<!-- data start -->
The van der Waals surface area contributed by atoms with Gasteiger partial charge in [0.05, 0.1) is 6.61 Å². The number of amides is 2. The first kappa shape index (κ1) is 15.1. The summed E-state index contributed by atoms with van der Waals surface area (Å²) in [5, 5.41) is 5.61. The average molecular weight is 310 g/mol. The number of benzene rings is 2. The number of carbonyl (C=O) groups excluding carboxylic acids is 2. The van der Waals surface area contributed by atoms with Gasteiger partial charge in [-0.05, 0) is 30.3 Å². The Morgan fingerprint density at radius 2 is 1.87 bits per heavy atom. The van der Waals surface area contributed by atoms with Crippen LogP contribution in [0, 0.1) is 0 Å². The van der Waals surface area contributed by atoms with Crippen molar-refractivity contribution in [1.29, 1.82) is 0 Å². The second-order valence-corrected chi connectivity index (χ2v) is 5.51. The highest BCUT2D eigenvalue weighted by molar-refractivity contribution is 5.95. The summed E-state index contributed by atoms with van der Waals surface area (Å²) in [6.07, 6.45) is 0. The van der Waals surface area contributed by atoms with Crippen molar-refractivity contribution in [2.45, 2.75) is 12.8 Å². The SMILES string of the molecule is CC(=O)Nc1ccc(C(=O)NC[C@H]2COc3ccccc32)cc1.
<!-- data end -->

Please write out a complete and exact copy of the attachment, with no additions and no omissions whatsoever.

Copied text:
The van der Waals surface area contributed by atoms with Gasteiger partial charge in [0.05, 0.1) is 6.61 Å². The number of amides is 2. The first kappa shape index (κ1) is 15.1. The summed E-state index contributed by atoms with van der Waals surface area (Å²) in [5, 5.41) is 5.61. The average molecular weight is 310 g/mol. The number of benzene rings is 2. The number of carbonyl (C=O) groups excluding carboxylic acids is 2. The van der Waals surface area contributed by atoms with Gasteiger partial charge in [-0.05, 0) is 30.3 Å². The Morgan fingerprint density at radius 2 is 1.87 bits per heavy atom. The van der Waals surface area contributed by atoms with Crippen LogP contribution in [0, 0.1) is 0 Å². The van der Waals surface area contributed by atoms with Crippen molar-refractivity contribution in [1.29, 1.82) is 0 Å². The second-order valence-corrected chi connectivity index (χ2v) is 5.51. The highest BCUT2D eigenvalue weighted by molar-refractivity contribution is 5.95. The summed E-state index contributed by atoms with van der Waals surface area (Å²) in [6.07, 6.45) is 0. The van der Waals surface area contributed by atoms with Crippen molar-refractivity contribution in [2.45, 2.75) is 12.8 Å². The SMILES string of the molecule is CC(=O)Nc1ccc(C(=O)NC[C@H]2COc3ccccc32)cc1.